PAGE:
Just goes to show, if you provide people with a place to talk about the issues that concern them, they will come. It’s just a matter of matching your content with the right group and topic.

Improving online ads

December 4, 2008

Banner ads are the standard when it comes to online advertising, but lately there’s been talk of how well they really work, and of how little money they actually bring in per reader (as opposed to print). But what if you could drastically improve their effectiveness?

An article in yesterday’s New York Times discusses a pair of California-based companies doing exactly that. They’re experimenting with colours, fonts, images and other features of standard ads – as they interact with the web page they’re displayed on – to collect data on what gets the most clicks, and the most sell-throughs. And their results show that advertisers, marketers and designers may have to shift their mindset when it comes to creating ads:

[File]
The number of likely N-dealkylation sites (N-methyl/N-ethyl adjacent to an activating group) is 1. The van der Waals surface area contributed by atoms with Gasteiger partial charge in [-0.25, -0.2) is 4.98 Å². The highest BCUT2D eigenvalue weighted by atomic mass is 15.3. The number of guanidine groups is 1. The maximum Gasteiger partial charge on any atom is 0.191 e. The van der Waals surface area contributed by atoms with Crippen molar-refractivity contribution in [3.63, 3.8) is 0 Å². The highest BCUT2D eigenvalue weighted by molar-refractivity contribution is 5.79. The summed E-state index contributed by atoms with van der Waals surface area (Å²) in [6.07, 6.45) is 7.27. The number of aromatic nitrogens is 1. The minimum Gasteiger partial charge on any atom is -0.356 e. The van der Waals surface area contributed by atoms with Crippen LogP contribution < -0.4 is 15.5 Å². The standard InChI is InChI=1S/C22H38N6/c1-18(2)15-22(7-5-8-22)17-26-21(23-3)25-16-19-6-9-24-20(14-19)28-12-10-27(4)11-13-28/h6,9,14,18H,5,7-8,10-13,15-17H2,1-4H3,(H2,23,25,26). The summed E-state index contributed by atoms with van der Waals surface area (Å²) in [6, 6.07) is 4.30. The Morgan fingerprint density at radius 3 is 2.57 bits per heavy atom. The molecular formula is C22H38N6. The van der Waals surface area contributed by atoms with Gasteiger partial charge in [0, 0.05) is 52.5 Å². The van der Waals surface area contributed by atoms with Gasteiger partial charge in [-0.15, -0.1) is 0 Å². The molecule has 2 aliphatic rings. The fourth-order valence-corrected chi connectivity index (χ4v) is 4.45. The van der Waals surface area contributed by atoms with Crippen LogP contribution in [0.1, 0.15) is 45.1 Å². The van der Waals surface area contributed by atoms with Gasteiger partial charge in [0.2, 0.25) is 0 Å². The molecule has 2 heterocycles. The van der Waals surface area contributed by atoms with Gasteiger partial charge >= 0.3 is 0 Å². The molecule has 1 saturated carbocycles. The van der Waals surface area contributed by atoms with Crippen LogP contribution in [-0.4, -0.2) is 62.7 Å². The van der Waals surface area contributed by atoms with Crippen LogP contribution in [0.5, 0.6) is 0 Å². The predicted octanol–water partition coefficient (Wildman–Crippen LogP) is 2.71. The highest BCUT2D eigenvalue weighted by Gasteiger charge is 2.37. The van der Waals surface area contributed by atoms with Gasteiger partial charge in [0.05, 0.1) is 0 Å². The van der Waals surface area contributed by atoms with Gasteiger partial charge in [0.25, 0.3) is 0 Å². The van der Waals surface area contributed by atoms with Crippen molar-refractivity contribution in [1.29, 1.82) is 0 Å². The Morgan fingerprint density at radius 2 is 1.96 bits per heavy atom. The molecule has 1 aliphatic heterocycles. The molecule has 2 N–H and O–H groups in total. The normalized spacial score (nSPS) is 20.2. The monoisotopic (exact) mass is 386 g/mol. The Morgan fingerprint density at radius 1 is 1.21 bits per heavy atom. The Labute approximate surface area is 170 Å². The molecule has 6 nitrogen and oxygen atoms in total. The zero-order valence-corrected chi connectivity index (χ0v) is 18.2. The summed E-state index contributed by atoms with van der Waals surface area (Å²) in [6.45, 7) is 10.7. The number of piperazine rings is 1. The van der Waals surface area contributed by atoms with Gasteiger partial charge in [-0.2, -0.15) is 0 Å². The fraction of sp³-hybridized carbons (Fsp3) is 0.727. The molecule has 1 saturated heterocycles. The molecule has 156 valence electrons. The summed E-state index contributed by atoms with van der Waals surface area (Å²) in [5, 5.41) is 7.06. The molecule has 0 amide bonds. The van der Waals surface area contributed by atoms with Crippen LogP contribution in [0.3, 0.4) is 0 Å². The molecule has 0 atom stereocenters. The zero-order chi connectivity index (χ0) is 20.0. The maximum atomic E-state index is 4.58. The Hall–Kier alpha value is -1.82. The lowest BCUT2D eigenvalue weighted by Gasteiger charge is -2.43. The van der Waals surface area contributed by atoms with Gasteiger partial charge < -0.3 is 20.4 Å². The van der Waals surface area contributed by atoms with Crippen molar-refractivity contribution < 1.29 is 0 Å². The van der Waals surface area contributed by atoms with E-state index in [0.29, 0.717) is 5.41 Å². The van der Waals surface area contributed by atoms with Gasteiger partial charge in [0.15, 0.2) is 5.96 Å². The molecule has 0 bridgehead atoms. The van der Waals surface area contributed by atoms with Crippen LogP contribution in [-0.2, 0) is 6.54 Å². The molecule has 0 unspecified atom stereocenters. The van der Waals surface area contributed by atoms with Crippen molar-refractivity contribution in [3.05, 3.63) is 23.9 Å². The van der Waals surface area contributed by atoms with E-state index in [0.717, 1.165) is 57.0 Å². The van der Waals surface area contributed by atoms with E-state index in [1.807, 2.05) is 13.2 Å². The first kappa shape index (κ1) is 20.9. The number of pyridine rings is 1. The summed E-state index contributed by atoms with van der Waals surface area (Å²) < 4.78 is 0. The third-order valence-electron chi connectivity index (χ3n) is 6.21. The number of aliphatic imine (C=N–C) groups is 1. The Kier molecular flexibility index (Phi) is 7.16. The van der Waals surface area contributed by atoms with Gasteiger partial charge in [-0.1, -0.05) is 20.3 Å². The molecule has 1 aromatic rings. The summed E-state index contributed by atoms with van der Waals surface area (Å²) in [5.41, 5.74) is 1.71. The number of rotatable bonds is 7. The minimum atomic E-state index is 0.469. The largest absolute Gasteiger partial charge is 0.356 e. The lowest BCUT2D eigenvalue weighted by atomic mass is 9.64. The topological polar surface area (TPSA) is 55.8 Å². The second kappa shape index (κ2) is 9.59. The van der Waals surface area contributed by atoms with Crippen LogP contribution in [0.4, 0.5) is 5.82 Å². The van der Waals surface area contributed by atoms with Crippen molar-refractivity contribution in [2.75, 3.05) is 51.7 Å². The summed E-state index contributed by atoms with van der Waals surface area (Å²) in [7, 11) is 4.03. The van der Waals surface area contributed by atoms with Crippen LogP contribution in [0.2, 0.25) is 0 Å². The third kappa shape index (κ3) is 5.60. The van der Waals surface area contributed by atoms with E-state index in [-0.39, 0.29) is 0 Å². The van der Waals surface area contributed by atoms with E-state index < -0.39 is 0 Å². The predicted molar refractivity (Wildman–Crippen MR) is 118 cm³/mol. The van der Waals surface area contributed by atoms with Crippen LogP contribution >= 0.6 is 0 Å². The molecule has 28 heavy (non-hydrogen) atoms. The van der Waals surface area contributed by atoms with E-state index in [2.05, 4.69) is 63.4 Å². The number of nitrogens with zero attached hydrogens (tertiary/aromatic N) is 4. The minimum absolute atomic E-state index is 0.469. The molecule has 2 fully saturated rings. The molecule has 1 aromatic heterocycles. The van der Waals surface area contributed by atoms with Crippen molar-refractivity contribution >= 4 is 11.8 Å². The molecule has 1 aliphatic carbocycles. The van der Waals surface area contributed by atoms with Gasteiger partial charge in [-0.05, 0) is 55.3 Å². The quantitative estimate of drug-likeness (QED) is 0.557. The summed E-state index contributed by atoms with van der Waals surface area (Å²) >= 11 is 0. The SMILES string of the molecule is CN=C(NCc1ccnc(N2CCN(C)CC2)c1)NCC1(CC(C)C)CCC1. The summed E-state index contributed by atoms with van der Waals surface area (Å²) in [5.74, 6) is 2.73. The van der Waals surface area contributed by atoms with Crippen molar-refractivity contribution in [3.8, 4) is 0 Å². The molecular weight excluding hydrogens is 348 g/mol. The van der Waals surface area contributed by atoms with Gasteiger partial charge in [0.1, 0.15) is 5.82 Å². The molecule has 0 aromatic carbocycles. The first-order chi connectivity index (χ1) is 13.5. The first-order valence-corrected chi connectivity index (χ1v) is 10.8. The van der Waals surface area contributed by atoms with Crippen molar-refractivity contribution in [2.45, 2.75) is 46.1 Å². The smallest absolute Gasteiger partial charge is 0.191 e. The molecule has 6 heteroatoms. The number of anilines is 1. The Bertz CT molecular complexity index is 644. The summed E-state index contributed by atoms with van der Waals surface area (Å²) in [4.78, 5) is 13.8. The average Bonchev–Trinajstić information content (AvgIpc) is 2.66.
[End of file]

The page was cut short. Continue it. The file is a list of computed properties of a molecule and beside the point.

“I think the creative community has to get very comfortable with results-based outcomes in marketing,” said Mr. Hanlon, whose company has an interest in Tumri. “There are a lot of creative people who didn’t sign up for that kind of world.”

Bant Breen, the president of worldwide digital communications at Initiative, the Interpublic Group media buying and planning firm, had a similar view. “The traditional creative process right now is not structured to essentially deliver hundreds of permutations, or hundreds of ideas for messaging,” said Mr. Breen, whose firm is using Tumri to determine which ads are working.

“There’s no doubt that there will be a lot of data that can be collected that could be applied to the creative process.”